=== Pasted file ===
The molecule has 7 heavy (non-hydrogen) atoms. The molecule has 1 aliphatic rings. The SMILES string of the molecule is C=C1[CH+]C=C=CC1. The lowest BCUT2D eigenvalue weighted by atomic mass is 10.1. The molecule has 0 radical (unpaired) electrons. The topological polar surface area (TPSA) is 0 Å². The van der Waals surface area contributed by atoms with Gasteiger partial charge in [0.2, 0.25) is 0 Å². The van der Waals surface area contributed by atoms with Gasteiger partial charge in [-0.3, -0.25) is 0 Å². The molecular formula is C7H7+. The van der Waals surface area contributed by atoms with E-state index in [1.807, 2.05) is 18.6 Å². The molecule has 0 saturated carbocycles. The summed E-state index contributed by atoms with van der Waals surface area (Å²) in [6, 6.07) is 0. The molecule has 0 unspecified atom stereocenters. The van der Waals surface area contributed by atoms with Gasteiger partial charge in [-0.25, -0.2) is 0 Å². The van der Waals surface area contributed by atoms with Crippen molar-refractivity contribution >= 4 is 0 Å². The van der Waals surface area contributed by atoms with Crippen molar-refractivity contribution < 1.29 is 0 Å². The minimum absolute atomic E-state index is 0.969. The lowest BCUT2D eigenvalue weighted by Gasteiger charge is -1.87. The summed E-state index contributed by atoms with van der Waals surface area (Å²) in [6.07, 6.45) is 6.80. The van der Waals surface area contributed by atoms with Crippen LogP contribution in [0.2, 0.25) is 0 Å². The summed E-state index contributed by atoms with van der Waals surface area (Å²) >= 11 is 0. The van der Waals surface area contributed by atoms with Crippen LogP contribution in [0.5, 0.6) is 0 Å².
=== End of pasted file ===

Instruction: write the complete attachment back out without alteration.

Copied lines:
The molecule has 7 heavy (non-hydrogen) atoms. The molecule has 1 aliphatic rings. The SMILES string of the molecule is C=C1[CH+]C=C=CC1. The lowest BCUT2D eigenvalue weighted by atomic mass is 10.1. The molecule has 0 radical (unpaired) electrons. The topological polar surface area (TPSA) is 0 Å². The van der Waals surface area contributed by atoms with Gasteiger partial charge in [0.2, 0.25) is 0 Å². The van der Waals surface area contributed by atoms with Gasteiger partial charge in [-0.3, -0.25) is 0 Å². The molecular formula is C7H7+. The van der Waals surface area contributed by atoms with E-state index in [1.807, 2.05) is 18.6 Å². The molecule has 0 saturated carbocycles. The summed E-state index contributed by atoms with van der Waals surface area (Å²) in [6, 6.07) is 0. The molecule has 0 unspecified atom stereocenters. The van der Waals surface area contributed by atoms with Gasteiger partial charge in [-0.25, -0.2) is 0 Å². The van der Waals surface area contributed by atoms with Crippen molar-refractivity contribution >= 4 is 0 Å². The van der Waals surface area contributed by atoms with Crippen molar-refractivity contribution < 1.29 is 0 Å². The minimum absolute atomic E-state index is 0.969. The lowest BCUT2D eigenvalue weighted by Gasteiger charge is -1.87. The summed E-state index contributed by atoms with van der Waals surface area (Å²) in [6.07, 6.45) is 6.80. The van der Waals surface area contributed by atoms with Crippen LogP contribution in [0.2, 0.25) is 0 Å². The summed E-state index contributed by atoms with van der Waals surface area (Å²) >= 11 is 0. The van der Waals surface area contributed by atoms with Crippen LogP contribution in [0.5, 0.6) is 0 Å².